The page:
Tag Archives: Running

At the end of 2011

I started this blog over a year ago because the practice of running was such a sensory experience for me I wanted to capture what was happening and share it. At first I put down all my running sessions in a loose sort of log, and tried to write down the thoughts that opened up in me as I learned to run longer distances, live with the elements.  I found running to be spiritually nurturing. I definitely had to call upon God when I ran, and remember that it was through God that I could do anything. My blogs became more general and opened up to other experiences, particularly spiritual ones.

When I finally let go of the goal of running in the marathon in 2011, due to injury, and lack of time to train. I got up to 16 miles in a long run, but my goal of 20 miles the next long run ended after 10 painful miles with a heel spur.  I found I could no longer blog  perhaps because my blog was so wrapped in my marathon aspiration.  I did share my entry about my mentor, but it had led people this site who could learn my identity, and some of the most private things I shared about my relationship.  This scared me from blogging further, and I removed my triumphant post about Grete’s Great Gallop 1/2 marathon, because it would have definitely revealed me.

I don’t know if this is a goodby to this blog, as I write all this, or a reaffimation to continue.  I did not do a ‘post a day’ or even a week.  I am so thankful to this blog, and I am thankful that I am still running, although very short distances now.  It is a season for me of letting go, of slowing down.  I have a few days off, I hope to come back to my relationship with this blog and myself.  I thank my subscribers and wish them joy in this New Year.

running into it, or running away

I lost a mentor and a colleague and someone I was always half in love with.  He was my department chairperson when I was a faculty member.  He took good care of me you could say, shepherding me for five years though the tenure process, had a hilarious dry wit, we used to joke for hours sitting side by side at our desks and I wanted to get closer to him but never felt I could.  He didn’t come to work for a few days, but it was summer and the secretary was ignored although she feared something was wrong, until he missed a day when he had appointments, no answer to anyone’s calls or emails.  Another colleague went to his apt.–the tv was on but he did not answer.  They called me, and I called the police, who had to break in, and found his body.  Then I had to find his niece and tell her, the only loving relative we knew of, as well as call most of the department and deliver the terrible news.  I flew to Chicago the next day for a conference, and met his niece there–so incredible that I was on my way and that she lived there.  For a few days, I was at the very center of his death and I was actually grateful to be there, to find a new closeness to him.  My new possessiveness is interesting–when others express their own grief, I am jealous.  No, no, the loss is mine–mine!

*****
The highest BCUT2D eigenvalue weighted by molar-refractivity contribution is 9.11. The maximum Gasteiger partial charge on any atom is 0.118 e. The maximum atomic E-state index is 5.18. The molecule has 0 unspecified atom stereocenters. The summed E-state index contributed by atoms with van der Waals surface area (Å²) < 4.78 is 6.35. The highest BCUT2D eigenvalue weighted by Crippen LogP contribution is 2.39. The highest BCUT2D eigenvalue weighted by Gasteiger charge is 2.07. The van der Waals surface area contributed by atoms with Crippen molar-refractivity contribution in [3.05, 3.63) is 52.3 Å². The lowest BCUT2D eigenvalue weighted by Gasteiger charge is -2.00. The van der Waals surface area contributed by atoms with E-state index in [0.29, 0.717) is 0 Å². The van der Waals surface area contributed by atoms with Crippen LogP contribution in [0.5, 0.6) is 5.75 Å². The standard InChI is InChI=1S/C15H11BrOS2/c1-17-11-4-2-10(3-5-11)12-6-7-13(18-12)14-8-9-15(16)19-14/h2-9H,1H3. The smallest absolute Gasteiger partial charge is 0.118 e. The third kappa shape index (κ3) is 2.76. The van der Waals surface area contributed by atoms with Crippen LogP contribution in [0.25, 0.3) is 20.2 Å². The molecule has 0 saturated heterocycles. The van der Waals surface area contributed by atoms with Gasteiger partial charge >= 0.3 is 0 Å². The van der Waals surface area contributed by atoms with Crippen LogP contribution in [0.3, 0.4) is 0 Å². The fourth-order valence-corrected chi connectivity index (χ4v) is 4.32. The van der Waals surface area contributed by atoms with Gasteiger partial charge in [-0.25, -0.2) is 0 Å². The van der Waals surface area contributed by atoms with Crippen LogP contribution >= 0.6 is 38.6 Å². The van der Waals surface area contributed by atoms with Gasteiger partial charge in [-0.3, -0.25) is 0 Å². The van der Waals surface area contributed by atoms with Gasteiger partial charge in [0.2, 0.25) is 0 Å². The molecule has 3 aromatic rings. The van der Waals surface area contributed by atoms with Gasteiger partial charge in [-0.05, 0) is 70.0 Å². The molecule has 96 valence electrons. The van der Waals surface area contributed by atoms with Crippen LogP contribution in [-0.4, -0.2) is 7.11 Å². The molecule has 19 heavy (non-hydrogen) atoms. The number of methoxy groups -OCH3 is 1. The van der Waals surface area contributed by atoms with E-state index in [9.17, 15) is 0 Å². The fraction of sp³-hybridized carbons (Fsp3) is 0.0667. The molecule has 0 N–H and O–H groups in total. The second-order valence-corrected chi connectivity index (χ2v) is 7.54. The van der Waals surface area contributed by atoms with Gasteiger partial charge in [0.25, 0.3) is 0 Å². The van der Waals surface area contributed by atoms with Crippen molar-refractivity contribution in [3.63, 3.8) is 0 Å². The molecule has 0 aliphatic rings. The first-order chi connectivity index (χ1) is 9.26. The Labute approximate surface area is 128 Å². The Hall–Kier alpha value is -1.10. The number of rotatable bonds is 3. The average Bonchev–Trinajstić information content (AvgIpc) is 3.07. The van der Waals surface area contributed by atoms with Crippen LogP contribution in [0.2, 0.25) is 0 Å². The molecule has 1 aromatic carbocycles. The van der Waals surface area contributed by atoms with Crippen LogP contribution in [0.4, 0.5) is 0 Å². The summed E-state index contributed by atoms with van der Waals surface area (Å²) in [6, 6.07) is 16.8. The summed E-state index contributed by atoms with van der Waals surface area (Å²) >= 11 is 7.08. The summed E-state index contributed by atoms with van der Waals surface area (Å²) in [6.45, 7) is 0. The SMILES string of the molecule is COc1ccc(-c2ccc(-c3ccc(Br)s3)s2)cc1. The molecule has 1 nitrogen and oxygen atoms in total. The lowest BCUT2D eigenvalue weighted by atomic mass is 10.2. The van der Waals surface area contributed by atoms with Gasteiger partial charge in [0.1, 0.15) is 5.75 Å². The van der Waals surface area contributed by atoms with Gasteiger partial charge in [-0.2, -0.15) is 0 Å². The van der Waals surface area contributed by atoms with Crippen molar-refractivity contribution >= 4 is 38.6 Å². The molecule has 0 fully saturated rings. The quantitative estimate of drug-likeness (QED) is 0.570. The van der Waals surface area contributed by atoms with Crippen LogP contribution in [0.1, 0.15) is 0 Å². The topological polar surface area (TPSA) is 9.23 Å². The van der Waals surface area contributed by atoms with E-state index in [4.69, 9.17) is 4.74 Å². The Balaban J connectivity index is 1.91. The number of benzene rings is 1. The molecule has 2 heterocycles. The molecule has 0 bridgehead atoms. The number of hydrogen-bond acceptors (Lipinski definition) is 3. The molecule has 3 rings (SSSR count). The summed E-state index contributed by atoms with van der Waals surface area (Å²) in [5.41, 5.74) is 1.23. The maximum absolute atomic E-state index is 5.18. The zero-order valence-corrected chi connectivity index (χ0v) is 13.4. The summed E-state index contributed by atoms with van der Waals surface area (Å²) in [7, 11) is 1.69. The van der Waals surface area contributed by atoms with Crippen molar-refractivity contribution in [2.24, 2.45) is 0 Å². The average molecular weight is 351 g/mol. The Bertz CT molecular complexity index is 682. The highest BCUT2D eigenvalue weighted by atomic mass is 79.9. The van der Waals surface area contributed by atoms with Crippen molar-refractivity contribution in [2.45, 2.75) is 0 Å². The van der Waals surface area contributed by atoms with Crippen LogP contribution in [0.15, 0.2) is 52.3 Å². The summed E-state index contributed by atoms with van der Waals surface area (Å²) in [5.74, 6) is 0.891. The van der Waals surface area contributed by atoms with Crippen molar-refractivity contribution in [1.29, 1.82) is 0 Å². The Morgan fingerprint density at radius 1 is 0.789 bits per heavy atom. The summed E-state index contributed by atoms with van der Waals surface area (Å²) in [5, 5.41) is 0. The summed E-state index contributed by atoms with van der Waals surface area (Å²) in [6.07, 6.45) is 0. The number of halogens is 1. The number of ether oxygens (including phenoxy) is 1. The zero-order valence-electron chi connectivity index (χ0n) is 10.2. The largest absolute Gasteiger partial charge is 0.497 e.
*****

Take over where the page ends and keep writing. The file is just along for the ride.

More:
I ran yesterday afternoon from Robert Moses Field 5 to Point O’Woods and back, at least 11.5 miles, but I was right on the beach and the curving coast line added more..my longest run ever.  As the sun set, I saw two billowing  storm clouds side by side, anvil shaped but the opposite of anvils in their lightness.  I slowed to greet a grazing doe who batted her long lashes at me and let me come very close. I wanted my run to be dedicated to him, but it became dedicated to me holding on, to me breathing, to me focusing.  I was glad to be alive and began to feel lifted again.  Today I find I have released him a bit.  It saddens me to think so.  I don’t ever want to forget.

The University of Nature

I stayed at Ananda Ashram this weekend in Monroe, NY.  I took three yoga classes, attended a fire ceremony and attended a kirtan led by Shyam Das, one of Neem Karoli’s disciples.  I have not done that much hatha yoga in quite awhile, and I had to just witness the change in my practice,  because doing anything but witnessing, (such as struggling, grasping, raging)  would have just not been yoga. I realize that running has become my yoga, and cannot replace it by a little dabble here and there on the mat.

The founding guru, Sri Sarasvati Brahmanda called Ananda (Bliss) Ashram a university, where nature could teach its students.  The grounds were beautiful, and a family of deer grazed peacefully close to my quarters and a sudden storm surprised us during chanting.  I realized that my love for ashrams and yoga centers is closely linked to the opportunity they hold for communion with nature.  I have found that with running too.

My muscles were tight and sore in unfamiliar places after the classes, on my way back home, I stopped at Robert Moses State Park and ran for 45 minutes as the sun went down. I found my focus, I went inside and began to check in..my posture, my stride, the sensations..When I was done, I felt as if I had shaken out all the tightness and my legs were like rubber bands, ahh, that felt better…I started to feel ananda...

Chariots of Fire

Nigel Havers as Lord Lindsay

I have been running barefoot on the beaches of Fire Island  for the past weeks.  It’s been transforming to my practice of running and just an absolute pleasure.   I park my car at Robert Moses Beach  Field 5 and have gotten as far as Cherry Grove, over 7 miles away–that day I took a few hours off before heading back. (Bronx 1/2 marathon end of the month–I hope I can do it!)